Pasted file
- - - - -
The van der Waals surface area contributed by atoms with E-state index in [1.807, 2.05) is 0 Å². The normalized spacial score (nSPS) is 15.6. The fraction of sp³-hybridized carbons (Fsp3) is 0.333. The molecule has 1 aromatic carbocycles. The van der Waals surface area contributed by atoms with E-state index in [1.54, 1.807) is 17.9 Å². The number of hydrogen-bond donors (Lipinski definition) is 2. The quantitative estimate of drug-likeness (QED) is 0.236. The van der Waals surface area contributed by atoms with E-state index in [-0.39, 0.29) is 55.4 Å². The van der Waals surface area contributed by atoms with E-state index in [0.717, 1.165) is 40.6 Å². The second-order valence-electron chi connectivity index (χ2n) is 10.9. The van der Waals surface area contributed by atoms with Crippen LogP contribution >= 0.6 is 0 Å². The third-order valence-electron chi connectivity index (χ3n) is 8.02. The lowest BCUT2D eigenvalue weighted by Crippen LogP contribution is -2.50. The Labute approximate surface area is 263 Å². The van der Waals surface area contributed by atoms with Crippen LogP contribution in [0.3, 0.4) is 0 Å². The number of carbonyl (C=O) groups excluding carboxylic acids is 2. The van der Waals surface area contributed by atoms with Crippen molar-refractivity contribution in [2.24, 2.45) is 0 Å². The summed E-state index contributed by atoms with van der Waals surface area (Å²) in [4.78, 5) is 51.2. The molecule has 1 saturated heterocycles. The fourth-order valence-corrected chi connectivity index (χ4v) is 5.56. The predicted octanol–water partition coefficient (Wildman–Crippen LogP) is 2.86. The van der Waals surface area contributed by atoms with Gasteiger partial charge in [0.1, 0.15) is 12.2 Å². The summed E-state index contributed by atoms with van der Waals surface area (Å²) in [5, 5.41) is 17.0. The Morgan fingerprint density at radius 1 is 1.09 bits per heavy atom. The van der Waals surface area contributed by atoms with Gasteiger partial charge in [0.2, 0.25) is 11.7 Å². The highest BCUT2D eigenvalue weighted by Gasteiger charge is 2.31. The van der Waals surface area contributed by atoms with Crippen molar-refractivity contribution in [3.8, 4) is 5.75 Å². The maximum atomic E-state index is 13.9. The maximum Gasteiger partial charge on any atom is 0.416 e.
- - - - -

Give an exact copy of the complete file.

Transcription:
The van der Waals surface area contributed by atoms with E-state index in [1.807, 2.05) is 0 Å². The normalized spacial score (nSPS) is 15.6. The fraction of sp³-hybridized carbons (Fsp3) is 0.333. The molecule has 1 aromatic carbocycles. The van der Waals surface area contributed by atoms with E-state index in [1.54, 1.807) is 17.9 Å². The number of hydrogen-bond donors (Lipinski definition) is 2. The quantitative estimate of drug-likeness (QED) is 0.236. The van der Waals surface area contributed by atoms with E-state index in [-0.39, 0.29) is 55.4 Å². The van der Waals surface area contributed by atoms with E-state index in [0.717, 1.165) is 40.6 Å². The second-order valence-electron chi connectivity index (χ2n) is 10.9. The van der Waals surface area contributed by atoms with Crippen LogP contribution >= 0.6 is 0 Å². The third-order valence-electron chi connectivity index (χ3n) is 8.02. The lowest BCUT2D eigenvalue weighted by Crippen LogP contribution is -2.50. The Labute approximate surface area is 263 Å². The van der Waals surface area contributed by atoms with Crippen LogP contribution in [0.3, 0.4) is 0 Å². The number of carbonyl (C=O) groups excluding carboxylic acids is 2. The van der Waals surface area contributed by atoms with Crippen molar-refractivity contribution in [2.24, 2.45) is 0 Å². The summed E-state index contributed by atoms with van der Waals surface area (Å²) in [4.78, 5) is 51.2. The molecule has 1 saturated heterocycles. The fourth-order valence-corrected chi connectivity index (χ4v) is 5.56. The predicted octanol–water partition coefficient (Wildman–Crippen LogP) is 2.86. The van der Waals surface area contributed by atoms with Gasteiger partial charge in [0.1, 0.15) is 12.2 Å². The summed E-state index contributed by atoms with van der Waals surface area (Å²) in [5, 5.41) is 17.0. The Morgan fingerprint density at radius 1 is 1.09 bits per heavy atom. The van der Waals surface area contributed by atoms with Gasteiger partial charge in [0.2, 0.25) is 11.7 Å². The highest BCUT2D eigenvalue weighted by Gasteiger charge is 2.31. The van der Waals surface area contributed by atoms with Crippen molar-refractivity contribution in [3.8, 4) is 5.75 Å². The maximum atomic E-state index is 13.9. The maximum Gasteiger partial charge on any atom is 0.416 e.